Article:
Trump cuts U.S. ties with WHO amid criticism
Updated 11:34, 30-May-2020

The United States will end its relationship with the World Health Organization (WHO) over the body's handling of the coronavirus pandemic, U.S. President Donald Trump said on Friday.

Speaking in the White House Rose Garden, Trump asserted that the agency had pressured to "mislead the world."

"Because they have failed to make the requested and greatly needed reforms, we will be today terminating our relationship with the World Health Organization and redirecting those funds to other worldwide and deserving urgent global public health needs," Trump said.

It was not immediately clear when his decision would come into effect. A 1948 joint congressional resolution on U.S. membership of the WHO said the country "reserves its right to withdraw from the organization on a one-year notice."

The United States currently owes the WHO more than 200 million dollars in assessed contributions, according to the WHO website. On May 19, Trump sent a four-page letter to WHO Director-General Tedros Adhanom Ghebreyesus, warning he would permanently cut U.S. funding of the WHO and reconsider U.S. membership if the organization did "not commit to major substantive improvements within the next 30 days."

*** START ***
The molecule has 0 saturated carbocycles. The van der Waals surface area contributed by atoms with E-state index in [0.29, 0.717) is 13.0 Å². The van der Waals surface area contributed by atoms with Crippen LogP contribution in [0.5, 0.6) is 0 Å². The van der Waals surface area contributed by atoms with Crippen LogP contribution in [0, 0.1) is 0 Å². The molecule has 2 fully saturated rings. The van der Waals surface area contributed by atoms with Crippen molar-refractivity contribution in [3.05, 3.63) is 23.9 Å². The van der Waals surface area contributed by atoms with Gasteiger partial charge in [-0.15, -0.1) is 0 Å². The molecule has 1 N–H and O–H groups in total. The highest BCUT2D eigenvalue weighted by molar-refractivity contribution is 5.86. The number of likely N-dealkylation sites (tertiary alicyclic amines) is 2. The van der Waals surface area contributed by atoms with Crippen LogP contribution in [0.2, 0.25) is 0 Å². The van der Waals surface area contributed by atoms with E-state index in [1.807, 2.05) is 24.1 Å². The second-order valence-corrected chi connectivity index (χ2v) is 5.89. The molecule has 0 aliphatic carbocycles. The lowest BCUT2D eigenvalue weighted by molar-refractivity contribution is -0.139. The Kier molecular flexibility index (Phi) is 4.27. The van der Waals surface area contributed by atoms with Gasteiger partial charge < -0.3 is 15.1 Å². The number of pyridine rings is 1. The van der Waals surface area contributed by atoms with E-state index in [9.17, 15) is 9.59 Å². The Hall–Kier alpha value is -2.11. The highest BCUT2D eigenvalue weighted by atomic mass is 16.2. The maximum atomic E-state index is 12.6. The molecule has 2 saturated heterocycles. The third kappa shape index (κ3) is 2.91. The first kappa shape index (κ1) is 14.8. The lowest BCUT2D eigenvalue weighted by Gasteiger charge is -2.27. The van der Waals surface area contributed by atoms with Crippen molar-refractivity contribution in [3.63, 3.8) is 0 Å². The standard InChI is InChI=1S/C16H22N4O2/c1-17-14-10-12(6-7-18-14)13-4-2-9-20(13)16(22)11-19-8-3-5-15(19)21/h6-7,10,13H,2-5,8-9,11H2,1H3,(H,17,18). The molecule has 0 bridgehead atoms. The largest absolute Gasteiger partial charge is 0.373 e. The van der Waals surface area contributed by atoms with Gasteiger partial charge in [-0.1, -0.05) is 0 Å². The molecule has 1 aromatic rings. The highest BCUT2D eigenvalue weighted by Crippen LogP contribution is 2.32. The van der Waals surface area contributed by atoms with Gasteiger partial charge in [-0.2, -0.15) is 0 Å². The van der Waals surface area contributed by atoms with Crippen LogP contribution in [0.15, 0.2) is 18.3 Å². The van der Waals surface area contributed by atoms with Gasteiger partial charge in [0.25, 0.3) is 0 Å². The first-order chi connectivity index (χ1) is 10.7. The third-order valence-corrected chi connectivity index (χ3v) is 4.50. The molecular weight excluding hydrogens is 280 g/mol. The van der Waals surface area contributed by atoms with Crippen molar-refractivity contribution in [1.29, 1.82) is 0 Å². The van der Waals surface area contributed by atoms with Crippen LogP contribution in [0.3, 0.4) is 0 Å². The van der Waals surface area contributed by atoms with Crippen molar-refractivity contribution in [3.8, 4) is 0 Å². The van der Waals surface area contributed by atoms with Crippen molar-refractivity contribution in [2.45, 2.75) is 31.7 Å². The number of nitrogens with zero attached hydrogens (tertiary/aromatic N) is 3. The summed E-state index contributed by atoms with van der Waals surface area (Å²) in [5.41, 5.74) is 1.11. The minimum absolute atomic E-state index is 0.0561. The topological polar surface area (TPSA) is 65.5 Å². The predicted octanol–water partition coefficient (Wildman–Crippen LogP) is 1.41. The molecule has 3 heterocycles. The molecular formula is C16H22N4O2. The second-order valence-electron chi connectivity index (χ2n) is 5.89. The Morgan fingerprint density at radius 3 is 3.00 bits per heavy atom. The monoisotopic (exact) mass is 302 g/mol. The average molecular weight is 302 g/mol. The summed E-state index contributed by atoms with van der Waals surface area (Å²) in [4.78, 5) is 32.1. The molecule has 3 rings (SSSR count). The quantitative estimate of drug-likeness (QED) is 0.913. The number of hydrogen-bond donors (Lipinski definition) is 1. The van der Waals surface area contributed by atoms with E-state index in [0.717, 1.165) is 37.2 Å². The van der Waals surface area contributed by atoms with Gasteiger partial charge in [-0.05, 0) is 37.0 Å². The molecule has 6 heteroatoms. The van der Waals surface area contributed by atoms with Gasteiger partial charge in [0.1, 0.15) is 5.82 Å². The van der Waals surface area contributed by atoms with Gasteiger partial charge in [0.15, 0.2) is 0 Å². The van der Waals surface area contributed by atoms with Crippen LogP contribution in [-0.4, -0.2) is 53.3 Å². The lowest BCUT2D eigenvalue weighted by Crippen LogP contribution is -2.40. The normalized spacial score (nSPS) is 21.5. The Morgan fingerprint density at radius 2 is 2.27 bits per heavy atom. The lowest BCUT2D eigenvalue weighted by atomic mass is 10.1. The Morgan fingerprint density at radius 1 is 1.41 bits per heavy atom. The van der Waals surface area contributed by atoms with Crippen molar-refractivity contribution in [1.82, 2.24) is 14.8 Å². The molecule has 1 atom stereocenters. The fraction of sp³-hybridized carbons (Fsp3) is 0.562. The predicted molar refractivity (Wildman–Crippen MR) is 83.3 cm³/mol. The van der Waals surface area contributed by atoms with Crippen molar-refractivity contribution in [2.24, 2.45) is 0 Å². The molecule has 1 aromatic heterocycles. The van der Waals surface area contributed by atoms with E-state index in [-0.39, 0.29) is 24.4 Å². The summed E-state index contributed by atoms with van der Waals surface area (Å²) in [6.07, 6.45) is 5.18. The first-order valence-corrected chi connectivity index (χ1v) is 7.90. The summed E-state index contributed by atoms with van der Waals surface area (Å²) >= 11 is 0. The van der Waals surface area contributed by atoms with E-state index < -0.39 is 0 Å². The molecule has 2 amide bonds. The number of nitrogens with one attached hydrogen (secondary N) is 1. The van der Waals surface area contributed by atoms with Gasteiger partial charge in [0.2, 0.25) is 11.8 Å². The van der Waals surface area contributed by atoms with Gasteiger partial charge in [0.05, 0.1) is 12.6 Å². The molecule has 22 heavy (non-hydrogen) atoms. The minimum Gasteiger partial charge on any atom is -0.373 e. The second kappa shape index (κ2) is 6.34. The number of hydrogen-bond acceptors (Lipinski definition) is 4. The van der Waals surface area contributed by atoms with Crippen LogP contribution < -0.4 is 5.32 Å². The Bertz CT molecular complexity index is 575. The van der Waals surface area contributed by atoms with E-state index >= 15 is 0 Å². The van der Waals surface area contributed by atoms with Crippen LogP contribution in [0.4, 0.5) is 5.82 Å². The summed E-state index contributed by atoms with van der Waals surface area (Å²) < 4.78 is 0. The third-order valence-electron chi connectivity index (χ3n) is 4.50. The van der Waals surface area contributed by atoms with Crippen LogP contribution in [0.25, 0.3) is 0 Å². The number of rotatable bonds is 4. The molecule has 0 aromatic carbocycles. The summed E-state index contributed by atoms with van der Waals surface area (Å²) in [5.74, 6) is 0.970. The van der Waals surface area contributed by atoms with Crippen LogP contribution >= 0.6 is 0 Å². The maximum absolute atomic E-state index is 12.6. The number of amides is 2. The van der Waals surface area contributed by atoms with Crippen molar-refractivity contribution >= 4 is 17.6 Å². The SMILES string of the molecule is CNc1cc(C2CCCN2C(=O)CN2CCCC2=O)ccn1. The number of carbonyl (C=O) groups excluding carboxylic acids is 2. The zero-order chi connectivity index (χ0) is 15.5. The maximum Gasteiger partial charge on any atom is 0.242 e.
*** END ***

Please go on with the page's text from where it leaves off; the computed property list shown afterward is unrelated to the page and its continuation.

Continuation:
The WHO did not immediately respond to a request for comment on Trump's announcement.

Concerns and criticisms 

Health experts, U.S. lawmakers and world leaders have expressed concern over defunding the organization amid a pandemic.

Patrice Harris, president of the American Medical Association, criticized Trump's announcement Friday, saying they were "senseless" and had "significant, harmful repercussions." 

"COVID-19 affects us all and does not respect borders; defeating it requires the entire world working together," Harris said in a statement. "In the strongest terms possible, the American Medical Association urges the President to reverse course and not abandon our country's leadership position in the global fight against COVID-19."

Amesh A. Adalja, a senior scholar at the Johns Hopkins Center for Health Security, said in practice, Trump's decision was unlikely to change the operations of the WHO. 

"From a symbolic or moral standpoint it's the wrong type of action to be taking in the middle of a pandemic and seems to deflect responsibility for what we in the U.S. failed to do and blame the WHO," said Adalja. 

Senator Lamar Alexander of Tennessee, chair of the Senate Health, Education, Labor and Pensions Committee, said, "I disagree with the president's decision." 

"Certainly there needs to be a good, hard look at mistakes the World Health Organization might have made in connection with coronavirus, but the time to do that is after the crisis has been dealt with, not in the middle of it," Alexander said in a statement.

Russian Foreign Ministry spokeswoman Maria Zakharova criticized the U.S.'s decision, describing it as trampling on the international legal basis for world health cooperation at a time when the world is needed to unite against the novel coronavirus.

"What can the United States offer to the world in return? The sad picture in the U.S. public health system, exposed by the pandemic, does not leave Washington a single chance to claim its leadership in this sphere," she said.